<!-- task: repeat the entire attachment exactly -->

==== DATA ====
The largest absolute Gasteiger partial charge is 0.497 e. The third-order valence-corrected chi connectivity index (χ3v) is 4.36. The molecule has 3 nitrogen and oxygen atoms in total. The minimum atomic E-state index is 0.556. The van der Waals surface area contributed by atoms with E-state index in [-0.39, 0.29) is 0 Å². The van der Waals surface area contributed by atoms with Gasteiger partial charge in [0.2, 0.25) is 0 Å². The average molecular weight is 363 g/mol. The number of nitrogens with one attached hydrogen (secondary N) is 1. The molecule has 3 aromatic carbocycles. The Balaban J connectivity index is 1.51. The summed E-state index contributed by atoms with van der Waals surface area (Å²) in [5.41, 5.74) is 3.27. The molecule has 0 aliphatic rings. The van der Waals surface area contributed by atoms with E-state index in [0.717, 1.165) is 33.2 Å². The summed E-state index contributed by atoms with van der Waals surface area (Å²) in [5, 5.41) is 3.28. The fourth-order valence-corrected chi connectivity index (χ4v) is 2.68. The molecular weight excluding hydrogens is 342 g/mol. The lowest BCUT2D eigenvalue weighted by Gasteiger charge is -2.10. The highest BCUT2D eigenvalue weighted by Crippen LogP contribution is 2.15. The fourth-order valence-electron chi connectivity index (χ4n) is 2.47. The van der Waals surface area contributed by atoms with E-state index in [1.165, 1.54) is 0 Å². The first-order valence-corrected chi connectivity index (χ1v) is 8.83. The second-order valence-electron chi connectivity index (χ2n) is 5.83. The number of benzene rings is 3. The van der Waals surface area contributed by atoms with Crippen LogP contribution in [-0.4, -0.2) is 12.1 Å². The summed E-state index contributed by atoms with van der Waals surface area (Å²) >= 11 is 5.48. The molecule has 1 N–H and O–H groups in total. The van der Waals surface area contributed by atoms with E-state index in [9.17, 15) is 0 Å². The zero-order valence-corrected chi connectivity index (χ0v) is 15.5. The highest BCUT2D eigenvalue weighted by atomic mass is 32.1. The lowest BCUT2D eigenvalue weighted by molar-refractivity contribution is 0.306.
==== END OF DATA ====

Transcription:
The largest absolute Gasteiger partial charge is 0.497 e. The third-order valence-corrected chi connectivity index (χ3v) is 4.36. The molecule has 3 nitrogen and oxygen atoms in total. The minimum atomic E-state index is 0.556. The van der Waals surface area contributed by atoms with E-state index in [-0.39, 0.29) is 0 Å². The van der Waals surface area contributed by atoms with Gasteiger partial charge in [0.2, 0.25) is 0 Å². The average molecular weight is 363 g/mol. The number of nitrogens with one attached hydrogen (secondary N) is 1. The molecule has 3 aromatic carbocycles. The Balaban J connectivity index is 1.51. The summed E-state index contributed by atoms with van der Waals surface area (Å²) in [5.41, 5.74) is 3.27. The molecule has 0 aliphatic rings. The van der Waals surface area contributed by atoms with E-state index in [0.717, 1.165) is 33.2 Å². The summed E-state index contributed by atoms with van der Waals surface area (Å²) in [5, 5.41) is 3.28. The fourth-order valence-corrected chi connectivity index (χ4v) is 2.68. The molecular weight excluding hydrogens is 342 g/mol. The lowest BCUT2D eigenvalue weighted by Gasteiger charge is -2.10. The highest BCUT2D eigenvalue weighted by Crippen LogP contribution is 2.15. The fourth-order valence-electron chi connectivity index (χ4n) is 2.47. The van der Waals surface area contributed by atoms with E-state index in [1.165, 1.54) is 0 Å². The first-order valence-corrected chi connectivity index (χ1v) is 8.83. The second-order valence-electron chi connectivity index (χ2n) is 5.83. The number of benzene rings is 3. The van der Waals surface area contributed by atoms with Crippen LogP contribution in [-0.4, -0.2) is 12.1 Å². The summed E-state index contributed by atoms with van der Waals surface area (Å²) >= 11 is 5.48. The molecule has 1 N–H and O–H groups in total. The van der Waals surface area contributed by atoms with E-state index in [9.17, 15) is 0 Å². The zero-order valence-corrected chi connectivity index (χ0v) is 15.5. The highest BCUT2D eigenvalue weighted by atomic mass is 32.1. The lowest BCUT2D eigenvalue weighted by molar-refractivity contribution is 0.306.